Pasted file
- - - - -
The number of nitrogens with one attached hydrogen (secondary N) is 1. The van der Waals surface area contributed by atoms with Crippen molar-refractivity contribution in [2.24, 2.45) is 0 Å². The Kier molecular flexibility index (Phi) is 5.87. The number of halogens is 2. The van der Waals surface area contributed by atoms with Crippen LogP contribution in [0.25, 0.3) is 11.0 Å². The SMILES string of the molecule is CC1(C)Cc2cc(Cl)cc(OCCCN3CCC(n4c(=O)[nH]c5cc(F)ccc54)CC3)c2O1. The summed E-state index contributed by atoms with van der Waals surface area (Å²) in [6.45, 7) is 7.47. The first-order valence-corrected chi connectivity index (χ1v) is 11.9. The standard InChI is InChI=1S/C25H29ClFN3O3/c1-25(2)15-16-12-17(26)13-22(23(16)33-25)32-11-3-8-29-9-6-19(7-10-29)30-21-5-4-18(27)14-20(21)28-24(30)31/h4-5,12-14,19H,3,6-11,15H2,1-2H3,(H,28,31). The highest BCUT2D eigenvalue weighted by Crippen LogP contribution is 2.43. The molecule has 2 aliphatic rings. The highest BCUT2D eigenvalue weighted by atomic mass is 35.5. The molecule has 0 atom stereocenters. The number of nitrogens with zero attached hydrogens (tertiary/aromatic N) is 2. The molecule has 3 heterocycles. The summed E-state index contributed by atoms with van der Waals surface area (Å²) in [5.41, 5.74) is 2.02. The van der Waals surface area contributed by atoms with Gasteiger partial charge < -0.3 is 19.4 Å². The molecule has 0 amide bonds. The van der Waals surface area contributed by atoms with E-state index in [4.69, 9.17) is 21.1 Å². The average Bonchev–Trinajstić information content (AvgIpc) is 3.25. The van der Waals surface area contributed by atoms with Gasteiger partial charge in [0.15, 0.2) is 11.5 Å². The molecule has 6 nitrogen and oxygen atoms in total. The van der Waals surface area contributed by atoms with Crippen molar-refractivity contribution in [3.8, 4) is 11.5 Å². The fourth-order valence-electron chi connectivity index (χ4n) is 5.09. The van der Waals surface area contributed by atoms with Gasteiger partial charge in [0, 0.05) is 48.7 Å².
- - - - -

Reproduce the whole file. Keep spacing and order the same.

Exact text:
The number of nitrogens with one attached hydrogen (secondary N) is 1. The van der Waals surface area contributed by atoms with Crippen molar-refractivity contribution in [2.24, 2.45) is 0 Å². The Kier molecular flexibility index (Phi) is 5.87. The number of halogens is 2. The van der Waals surface area contributed by atoms with Crippen LogP contribution in [0.25, 0.3) is 11.0 Å². The SMILES string of the molecule is CC1(C)Cc2cc(Cl)cc(OCCCN3CCC(n4c(=O)[nH]c5cc(F)ccc54)CC3)c2O1. The summed E-state index contributed by atoms with van der Waals surface area (Å²) in [6.45, 7) is 7.47. The first-order valence-corrected chi connectivity index (χ1v) is 11.9. The standard InChI is InChI=1S/C25H29ClFN3O3/c1-25(2)15-16-12-17(26)13-22(23(16)33-25)32-11-3-8-29-9-6-19(7-10-29)30-21-5-4-18(27)14-20(21)28-24(30)31/h4-5,12-14,19H,3,6-11,15H2,1-2H3,(H,28,31). The highest BCUT2D eigenvalue weighted by Crippen LogP contribution is 2.43. The molecule has 2 aliphatic rings. The highest BCUT2D eigenvalue weighted by atomic mass is 35.5. The molecule has 0 atom stereocenters. The number of nitrogens with zero attached hydrogens (tertiary/aromatic N) is 2. The molecule has 3 heterocycles. The summed E-state index contributed by atoms with van der Waals surface area (Å²) in [5.41, 5.74) is 2.02. The van der Waals surface area contributed by atoms with Gasteiger partial charge < -0.3 is 19.4 Å². The molecule has 0 amide bonds. The van der Waals surface area contributed by atoms with E-state index in [4.69, 9.17) is 21.1 Å². The average Bonchev–Trinajstić information content (AvgIpc) is 3.25. The van der Waals surface area contributed by atoms with Gasteiger partial charge in [0.15, 0.2) is 11.5 Å². The molecule has 6 nitrogen and oxygen atoms in total. The van der Waals surface area contributed by atoms with Crippen molar-refractivity contribution in [3.8, 4) is 11.5 Å². The fourth-order valence-electron chi connectivity index (χ4n) is 5.09. The van der Waals surface area contributed by atoms with Gasteiger partial charge in [0, 0.05) is 48.7 Å².